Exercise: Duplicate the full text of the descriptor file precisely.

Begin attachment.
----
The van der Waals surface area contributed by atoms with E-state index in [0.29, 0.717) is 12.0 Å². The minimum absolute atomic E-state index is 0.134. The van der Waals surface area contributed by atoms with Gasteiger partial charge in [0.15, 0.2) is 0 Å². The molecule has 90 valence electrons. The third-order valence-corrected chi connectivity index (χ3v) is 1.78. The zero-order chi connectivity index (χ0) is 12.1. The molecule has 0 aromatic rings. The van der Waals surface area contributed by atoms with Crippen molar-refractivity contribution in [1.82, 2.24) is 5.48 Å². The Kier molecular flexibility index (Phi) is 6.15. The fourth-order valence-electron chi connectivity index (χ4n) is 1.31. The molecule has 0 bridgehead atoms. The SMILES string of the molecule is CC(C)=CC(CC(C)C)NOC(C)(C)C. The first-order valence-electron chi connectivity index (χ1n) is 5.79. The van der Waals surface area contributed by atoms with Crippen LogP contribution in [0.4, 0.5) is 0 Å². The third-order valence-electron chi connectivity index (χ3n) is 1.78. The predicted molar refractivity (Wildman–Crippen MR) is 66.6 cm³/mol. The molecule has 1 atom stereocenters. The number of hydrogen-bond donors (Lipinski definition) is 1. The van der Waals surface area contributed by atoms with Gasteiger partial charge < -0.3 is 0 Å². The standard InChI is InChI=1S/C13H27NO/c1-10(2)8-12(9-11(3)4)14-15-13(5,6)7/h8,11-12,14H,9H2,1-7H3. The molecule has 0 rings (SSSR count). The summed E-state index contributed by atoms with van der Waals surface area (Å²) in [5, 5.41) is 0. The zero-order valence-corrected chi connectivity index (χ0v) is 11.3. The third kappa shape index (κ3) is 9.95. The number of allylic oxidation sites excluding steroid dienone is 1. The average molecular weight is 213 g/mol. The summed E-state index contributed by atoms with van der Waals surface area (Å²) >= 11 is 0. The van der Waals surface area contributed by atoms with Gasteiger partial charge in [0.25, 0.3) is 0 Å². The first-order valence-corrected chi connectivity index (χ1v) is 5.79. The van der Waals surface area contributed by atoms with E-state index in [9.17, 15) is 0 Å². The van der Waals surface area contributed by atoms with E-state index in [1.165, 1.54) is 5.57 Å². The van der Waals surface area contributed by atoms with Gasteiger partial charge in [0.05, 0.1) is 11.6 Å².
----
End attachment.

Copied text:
The van der Waals surface area contributed by atoms with E-state index in [0.29, 0.717) is 12.0 Å². The minimum absolute atomic E-state index is 0.134. The van der Waals surface area contributed by atoms with Gasteiger partial charge in [0.15, 0.2) is 0 Å². The molecule has 90 valence electrons. The third-order valence-corrected chi connectivity index (χ3v) is 1.78. The zero-order chi connectivity index (χ0) is 12.1. The molecule has 0 aromatic rings. The van der Waals surface area contributed by atoms with Crippen molar-refractivity contribution in [1.82, 2.24) is 5.48 Å². The Kier molecular flexibility index (Phi) is 6.15. The fourth-order valence-electron chi connectivity index (χ4n) is 1.31. The molecule has 0 bridgehead atoms. The SMILES string of the molecule is CC(C)=CC(CC(C)C)NOC(C)(C)C. The first-order valence-electron chi connectivity index (χ1n) is 5.79. The van der Waals surface area contributed by atoms with Crippen LogP contribution in [0.4, 0.5) is 0 Å². The third-order valence-electron chi connectivity index (χ3n) is 1.78. The predicted molar refractivity (Wildman–Crippen MR) is 66.6 cm³/mol. The molecule has 1 atom stereocenters. The number of hydrogen-bond donors (Lipinski definition) is 1. The van der Waals surface area contributed by atoms with Gasteiger partial charge < -0.3 is 0 Å². The standard InChI is InChI=1S/C13H27NO/c1-10(2)8-12(9-11(3)4)14-15-13(5,6)7/h8,11-12,14H,9H2,1-7H3. The molecule has 0 rings (SSSR count). The summed E-state index contributed by atoms with van der Waals surface area (Å²) in [5, 5.41) is 0. The zero-order valence-corrected chi connectivity index (χ0v) is 11.3. The third kappa shape index (κ3) is 9.95. The number of allylic oxidation sites excluding steroid dienone is 1. The average molecular weight is 213 g/mol. The summed E-state index contributed by atoms with van der Waals surface area (Å²) >= 11 is 0. The van der Waals surface area contributed by atoms with Gasteiger partial charge in [0.25, 0.3) is 0 Å². The first-order valence-corrected chi connectivity index (χ1v) is 5.79. The van der Waals surface area contributed by atoms with E-state index in [9.17, 15) is 0 Å². The van der Waals surface area contributed by atoms with E-state index in [1.165, 1.54) is 5.57 Å². The van der Waals surface area contributed by atoms with Gasteiger partial charge in [0.05, 0.1) is 11.6 Å².